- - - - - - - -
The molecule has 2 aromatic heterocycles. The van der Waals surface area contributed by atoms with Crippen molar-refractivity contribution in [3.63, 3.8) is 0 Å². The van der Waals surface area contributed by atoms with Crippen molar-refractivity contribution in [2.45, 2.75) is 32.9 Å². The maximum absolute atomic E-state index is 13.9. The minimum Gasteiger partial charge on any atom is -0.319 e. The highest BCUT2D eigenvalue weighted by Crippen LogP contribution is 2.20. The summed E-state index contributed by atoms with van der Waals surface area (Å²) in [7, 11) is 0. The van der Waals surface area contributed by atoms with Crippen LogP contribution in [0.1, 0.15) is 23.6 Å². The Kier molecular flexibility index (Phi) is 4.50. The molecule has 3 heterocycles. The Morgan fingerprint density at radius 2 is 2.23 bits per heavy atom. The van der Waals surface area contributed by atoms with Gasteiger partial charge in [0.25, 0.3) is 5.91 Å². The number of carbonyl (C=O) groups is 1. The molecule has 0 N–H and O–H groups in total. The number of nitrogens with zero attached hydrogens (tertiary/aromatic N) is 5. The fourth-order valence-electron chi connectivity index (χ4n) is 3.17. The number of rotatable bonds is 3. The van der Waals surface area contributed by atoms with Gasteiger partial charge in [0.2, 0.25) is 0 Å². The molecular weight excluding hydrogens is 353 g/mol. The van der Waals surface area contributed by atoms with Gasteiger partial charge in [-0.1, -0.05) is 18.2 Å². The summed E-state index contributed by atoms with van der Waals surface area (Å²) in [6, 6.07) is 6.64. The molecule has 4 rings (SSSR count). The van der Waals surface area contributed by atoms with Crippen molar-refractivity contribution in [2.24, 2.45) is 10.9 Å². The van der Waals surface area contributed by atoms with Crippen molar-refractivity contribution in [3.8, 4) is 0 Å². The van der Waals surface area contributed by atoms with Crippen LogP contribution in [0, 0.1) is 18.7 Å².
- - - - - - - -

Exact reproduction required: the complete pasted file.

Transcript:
The molecule has 2 aromatic heterocycles. The van der Waals surface area contributed by atoms with Crippen molar-refractivity contribution in [3.63, 3.8) is 0 Å². The van der Waals surface area contributed by atoms with Crippen molar-refractivity contribution in [2.45, 2.75) is 32.9 Å². The maximum absolute atomic E-state index is 13.9. The minimum Gasteiger partial charge on any atom is -0.319 e. The highest BCUT2D eigenvalue weighted by Crippen LogP contribution is 2.20. The summed E-state index contributed by atoms with van der Waals surface area (Å²) in [7, 11) is 0. The van der Waals surface area contributed by atoms with Crippen LogP contribution in [0.1, 0.15) is 23.6 Å². The Kier molecular flexibility index (Phi) is 4.50. The molecule has 3 heterocycles. The Morgan fingerprint density at radius 2 is 2.23 bits per heavy atom. The van der Waals surface area contributed by atoms with Gasteiger partial charge in [0.25, 0.3) is 5.91 Å². The number of carbonyl (C=O) groups is 1. The molecule has 0 N–H and O–H groups in total. The number of nitrogens with zero attached hydrogens (tertiary/aromatic N) is 5. The fourth-order valence-electron chi connectivity index (χ4n) is 3.17. The number of rotatable bonds is 3. The van der Waals surface area contributed by atoms with Gasteiger partial charge in [0.2, 0.25) is 0 Å². The molecular weight excluding hydrogens is 353 g/mol. The van der Waals surface area contributed by atoms with Gasteiger partial charge in [-0.1, -0.05) is 18.2 Å². The summed E-state index contributed by atoms with van der Waals surface area (Å²) in [6, 6.07) is 6.64. The molecule has 4 rings (SSSR count). The van der Waals surface area contributed by atoms with Crippen molar-refractivity contribution in [2.24, 2.45) is 10.9 Å². The van der Waals surface area contributed by atoms with Crippen molar-refractivity contribution in [3.8, 4) is 0 Å². The van der Waals surface area contributed by atoms with Crippen LogP contribution in [0, 0.1) is 18.7 Å².